Senate Minority Leader Mitch McConnell, R-Ky., succeeded in mustering the votes to kill a spending bill Thursday, drawing sharp rebukes from Democrats.
Democratic leaders praised the ill-fated efforts of Transportation-HUD ranking member Susan Collins of Maine to oppose the GOP leadership-led filibuster effort.
Collins was the lone Republican to vote for the legislation she helped craft, and with a near-unanimous filibuster, McConnell showed at least temporary strength to keep his conference together and in rare alignment with House Republicans, who are arguing for sequestration-level appropriations caps.
Collins spent much of the vote lobbying colleagues futilely before the roll was called. She sat silently in a chair next to McConnell as he urged their colleagues to vote "no" and watched as Republicans, one-by-one, rejected her work. She walked off the floor before the vote was called.
The final tally was 54-43, short of the 60 votes needed to limit debate, with only Collins crossing the aisle.
"Sen. Collins, if nothing else, was shown no respect," Majority Leader Harry Reid, D-Nev., said after the vote.
At one point, Sen. Roger Wicker, R-Miss., teased Collins that she was "watching us walk up in shame." He, like the rest of his colleagues, then proceeded to vote against the bill. The lobbying from both sides before the vote was so chaotic that at one point, Reid loudly pleaded with members to "sit down and shut up."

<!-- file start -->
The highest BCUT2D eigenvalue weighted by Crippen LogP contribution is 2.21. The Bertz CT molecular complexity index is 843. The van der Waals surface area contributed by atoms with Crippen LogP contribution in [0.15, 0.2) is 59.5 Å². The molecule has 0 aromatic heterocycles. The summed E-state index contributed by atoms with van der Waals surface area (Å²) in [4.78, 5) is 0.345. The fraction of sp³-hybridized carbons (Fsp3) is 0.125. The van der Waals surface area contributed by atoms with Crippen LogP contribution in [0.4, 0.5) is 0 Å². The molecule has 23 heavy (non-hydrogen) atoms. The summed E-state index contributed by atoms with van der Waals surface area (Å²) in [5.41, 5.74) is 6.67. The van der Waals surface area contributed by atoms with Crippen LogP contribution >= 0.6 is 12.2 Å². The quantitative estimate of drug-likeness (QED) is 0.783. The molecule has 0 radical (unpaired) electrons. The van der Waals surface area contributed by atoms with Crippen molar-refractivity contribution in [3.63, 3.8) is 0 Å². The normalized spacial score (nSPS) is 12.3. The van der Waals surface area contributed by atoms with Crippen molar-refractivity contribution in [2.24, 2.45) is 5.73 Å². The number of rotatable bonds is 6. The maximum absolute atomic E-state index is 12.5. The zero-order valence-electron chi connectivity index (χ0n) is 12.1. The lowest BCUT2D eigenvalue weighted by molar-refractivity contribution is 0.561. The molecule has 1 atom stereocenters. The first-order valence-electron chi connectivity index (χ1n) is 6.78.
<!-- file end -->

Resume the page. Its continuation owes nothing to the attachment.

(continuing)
"Susan Collins stood up there in a real profile in courage," said Majority Whip Richard J. Durbin, D-Ill.
Appropriations Chairwoman Barbara A. Mikulski, D-Md., blasted what she called "strong-arm tactics" to block the Transportation-HUD bill by the Republican leadership.
Mikulski renewed the call for Republicans to consent to a budget conference to get a compromise top line spending number, noting that it is the budget resolution that's supposed to guide the appropriators.
"This shows exactly why Washington is not working, why we have not lowered our unemployment rate, why we're not improving our public safety on highways and on bridges, and are failing to meet our compelling human need in housing for the elderly and the disabled and the disadvantaged," Mikulski said.
McConnell said the takeaway should be that GOP senators are not prepared to undo the commitment for spending cuts made in enacting the 2011 budget law known as the Budget Control Act.
"It is no question that had cloture been invoked on this particular appropriation bill, which was even more than the president had asked for, your storyline tomorrow would have been Congress, on a bipartisan basis, walks away from the Budget Control Act," McConnell said.
Absent a broader budget deal, however, the Senate Transportation-HUD bill would be subject to a sequester.
Asked about what he thought the vote would portend for getting the 60 votes needed to overcome a filibuster attempt on a continuing resolution to keep the government funded past September, Reid signaled he wasn't sure.
"We have a cadre of Republicans that come on to the floor every day here in the Senate who are boasting about wanting to close the government, saying what difference does it make," Reid said, in a clear reference to recent comments by Texas Republican Ted Cruz.
Cruz compared a partial shutdown of the government caused by a lapse in appropriations to a long weekend.